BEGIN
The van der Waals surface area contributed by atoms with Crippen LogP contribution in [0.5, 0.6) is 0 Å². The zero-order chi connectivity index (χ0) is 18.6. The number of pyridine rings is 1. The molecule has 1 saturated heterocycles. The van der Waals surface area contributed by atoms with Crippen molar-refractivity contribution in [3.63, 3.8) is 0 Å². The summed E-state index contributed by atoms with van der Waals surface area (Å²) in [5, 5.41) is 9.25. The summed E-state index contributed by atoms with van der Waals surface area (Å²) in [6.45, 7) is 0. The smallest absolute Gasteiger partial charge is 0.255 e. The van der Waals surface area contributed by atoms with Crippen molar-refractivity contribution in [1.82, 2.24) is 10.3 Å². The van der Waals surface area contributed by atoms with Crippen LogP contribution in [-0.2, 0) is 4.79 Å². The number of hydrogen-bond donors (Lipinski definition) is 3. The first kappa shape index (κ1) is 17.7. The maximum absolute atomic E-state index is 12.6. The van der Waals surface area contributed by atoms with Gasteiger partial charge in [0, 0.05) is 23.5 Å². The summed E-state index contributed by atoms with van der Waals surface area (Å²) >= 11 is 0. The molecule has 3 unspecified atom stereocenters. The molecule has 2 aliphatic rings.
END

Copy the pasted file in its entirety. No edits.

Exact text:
The van der Waals surface area contributed by atoms with Crippen LogP contribution in [0.5, 0.6) is 0 Å². The zero-order chi connectivity index (χ0) is 18.6. The number of pyridine rings is 1. The molecule has 1 saturated heterocycles. The van der Waals surface area contributed by atoms with Crippen molar-refractivity contribution in [3.63, 3.8) is 0 Å². The summed E-state index contributed by atoms with van der Waals surface area (Å²) in [5, 5.41) is 9.25. The summed E-state index contributed by atoms with van der Waals surface area (Å²) in [6.45, 7) is 0. The smallest absolute Gasteiger partial charge is 0.255 e. The van der Waals surface area contributed by atoms with Crippen molar-refractivity contribution in [1.82, 2.24) is 10.3 Å². The van der Waals surface area contributed by atoms with Crippen LogP contribution in [-0.2, 0) is 4.79 Å². The number of hydrogen-bond donors (Lipinski definition) is 3. The first kappa shape index (κ1) is 17.7. The maximum absolute atomic E-state index is 12.6. The van der Waals surface area contributed by atoms with Gasteiger partial charge in [0, 0.05) is 23.5 Å². The summed E-state index contributed by atoms with van der Waals surface area (Å²) >= 11 is 0. The molecule has 3 unspecified atom stereocenters. The molecule has 2 aliphatic rings.